from the the-shop-canada-and-shop-mexico-bill dept
Last month, we noted that the Senate was coming closer to forcing a sales tax on all internet purchases — something the big brick-and-mortar retailers have wanted for years to burden online competitors. State governments also love the idea because they’re all dying for tax revenue. However, it’s unclear why this makes any sense, in particular because it puts a huge burden on anyone selling goods online. And yet, the Senate is pushing forward with S. 743, or what it has euphemistically called the Marketplace Fairness Act. It sounds like Senator Harry Reid is pushing for a vote on it as early as Monday.
Senator Ron Wyden has now stepped up to argue vehemently against the bill, noting that the burden on innovation is way too high, for little clear benefit.
Others have pointed out that this bill would also have a massive impact on privacy because it requires retailers to turn over the addresses of buyers to state authorities to figure out where to allocate the tax revenue.
Let’s say a seller of naughty toys were audited by the tax authority in another state. To prove that it has remitted all the taxes due in that state, it woud have to turn over, at the least, data reflecting the amount of its sales by geographical location. There are something like 30,000 state and local jurisdictions with authority to impose sales and use taxes, more than 7,500 of which have already adopted this kind of tax. If not ZIP+4, then the actual address of recipients would have to be turned over. Could they turn over non-identifying summaries? The point of an audit is to check the honesty and accuracy of summary filings, so the answer is no.
So state tax authorities would get troves of data about online purchases delivered into their state. The standard misuses apply. It might be transferred to other organs of government, legally or not, for investigation and examination. Curious state bureaucrats might look up the purchasing habits of ex-spouses, famous names, and political figures. The list goes on and on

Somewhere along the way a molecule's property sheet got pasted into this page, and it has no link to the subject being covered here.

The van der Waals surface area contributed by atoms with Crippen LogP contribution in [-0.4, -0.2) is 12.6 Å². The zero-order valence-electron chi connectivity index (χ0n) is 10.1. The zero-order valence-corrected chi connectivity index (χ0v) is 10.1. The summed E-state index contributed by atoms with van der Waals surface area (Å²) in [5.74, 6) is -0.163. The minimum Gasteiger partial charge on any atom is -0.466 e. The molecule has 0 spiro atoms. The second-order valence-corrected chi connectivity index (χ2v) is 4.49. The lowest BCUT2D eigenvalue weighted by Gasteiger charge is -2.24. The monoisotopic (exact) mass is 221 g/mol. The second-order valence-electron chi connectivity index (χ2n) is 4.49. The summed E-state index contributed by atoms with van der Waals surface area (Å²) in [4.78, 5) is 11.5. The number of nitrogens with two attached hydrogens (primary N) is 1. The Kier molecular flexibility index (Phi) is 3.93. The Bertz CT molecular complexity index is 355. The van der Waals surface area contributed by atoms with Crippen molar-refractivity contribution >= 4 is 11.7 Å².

The more you dig into this bill, the worse it gets. Just the fact that it’s suggesting that internet firms should enforce taxation laws that are outside of their own jurisdiction (i.e, “taxation without representation”) raises significant due process questions at a time when lots of countries are looking to try to regulate internet companies outside of their own borders. Passing this law will give fodder to other countries to claim jurisdiction over American companies, and provide them with direct evidence that even in the US we don’t take jurisdiction and due process seriously.
On top of that, the bill will apply to not just physical goods, but services as well. While those are often not taxed by states, this could also provide more incentive for them to be taxed, which doesn’t seem good for anyone.
Honestly, the biggest question in all of this is why it’s even necessary in the first place — other than the fact states who misused existing revenue are now hungry for more. Perhaps they should focus on getting their own houses in order before just demanding more cash from internet companies (and, more directly, their users).
A bunch of anti-tax groups have also put together a petition against the bill. Whether or not you support their general anti-tax position, it does seem ridiculous to put all the burden on anyone selling goods online to have to collect and distribute taxes in states where they have no presence at all. As a site that has its own small store, the idea of having to figure out how to deliver cash to 50 separate states is terrifying.